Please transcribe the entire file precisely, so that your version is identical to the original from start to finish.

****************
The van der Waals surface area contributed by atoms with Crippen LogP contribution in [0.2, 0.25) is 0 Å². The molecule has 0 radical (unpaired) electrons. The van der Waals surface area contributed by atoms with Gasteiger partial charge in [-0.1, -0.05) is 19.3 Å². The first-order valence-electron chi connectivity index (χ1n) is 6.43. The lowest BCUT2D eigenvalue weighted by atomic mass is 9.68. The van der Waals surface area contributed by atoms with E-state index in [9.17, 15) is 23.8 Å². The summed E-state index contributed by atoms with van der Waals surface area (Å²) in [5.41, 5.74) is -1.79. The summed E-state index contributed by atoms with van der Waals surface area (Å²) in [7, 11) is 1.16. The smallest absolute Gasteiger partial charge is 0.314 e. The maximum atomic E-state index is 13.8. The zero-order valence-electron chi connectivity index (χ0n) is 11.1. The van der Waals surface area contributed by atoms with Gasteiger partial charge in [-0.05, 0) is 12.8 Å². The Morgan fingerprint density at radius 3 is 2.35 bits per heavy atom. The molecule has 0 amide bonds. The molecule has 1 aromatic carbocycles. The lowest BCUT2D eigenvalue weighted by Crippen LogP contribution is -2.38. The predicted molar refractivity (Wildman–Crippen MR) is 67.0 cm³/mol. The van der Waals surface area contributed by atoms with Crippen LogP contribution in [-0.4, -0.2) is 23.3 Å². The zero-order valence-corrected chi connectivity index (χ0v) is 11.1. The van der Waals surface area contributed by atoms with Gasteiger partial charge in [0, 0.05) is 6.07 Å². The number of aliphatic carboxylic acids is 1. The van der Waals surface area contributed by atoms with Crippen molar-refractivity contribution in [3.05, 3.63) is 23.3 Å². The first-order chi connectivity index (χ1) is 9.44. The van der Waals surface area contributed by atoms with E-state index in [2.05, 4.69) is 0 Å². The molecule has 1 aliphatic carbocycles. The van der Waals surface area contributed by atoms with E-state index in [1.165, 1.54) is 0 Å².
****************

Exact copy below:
The van der Waals surface area contributed by atoms with Crippen LogP contribution in [0.2, 0.25) is 0 Å². The molecule has 0 radical (unpaired) electrons. The van der Waals surface area contributed by atoms with Gasteiger partial charge in [-0.1, -0.05) is 19.3 Å². The first-order valence-electron chi connectivity index (χ1n) is 6.43. The lowest BCUT2D eigenvalue weighted by atomic mass is 9.68. The van der Waals surface area contributed by atoms with E-state index in [9.17, 15) is 23.8 Å². The summed E-state index contributed by atoms with van der Waals surface area (Å²) in [5.41, 5.74) is -1.79. The summed E-state index contributed by atoms with van der Waals surface area (Å²) in [7, 11) is 1.16. The smallest absolute Gasteiger partial charge is 0.314 e. The maximum atomic E-state index is 13.8. The zero-order valence-electron chi connectivity index (χ0n) is 11.1. The van der Waals surface area contributed by atoms with Gasteiger partial charge in [-0.05, 0) is 12.8 Å². The Morgan fingerprint density at radius 3 is 2.35 bits per heavy atom. The molecule has 0 amide bonds. The molecule has 1 aromatic carbocycles. The lowest BCUT2D eigenvalue weighted by Crippen LogP contribution is -2.38. The predicted molar refractivity (Wildman–Crippen MR) is 67.0 cm³/mol. The van der Waals surface area contributed by atoms with Crippen LogP contribution in [-0.4, -0.2) is 23.3 Å². The zero-order valence-corrected chi connectivity index (χ0v) is 11.1. The van der Waals surface area contributed by atoms with Gasteiger partial charge in [0, 0.05) is 6.07 Å². The number of aliphatic carboxylic acids is 1. The van der Waals surface area contributed by atoms with Crippen molar-refractivity contribution in [3.05, 3.63) is 23.3 Å². The first-order chi connectivity index (χ1) is 9.44. The van der Waals surface area contributed by atoms with E-state index in [2.05, 4.69) is 0 Å². The molecule has 1 aliphatic carbocycles. The van der Waals surface area contributed by atoms with E-state index in [1.165, 1.54) is 0 Å².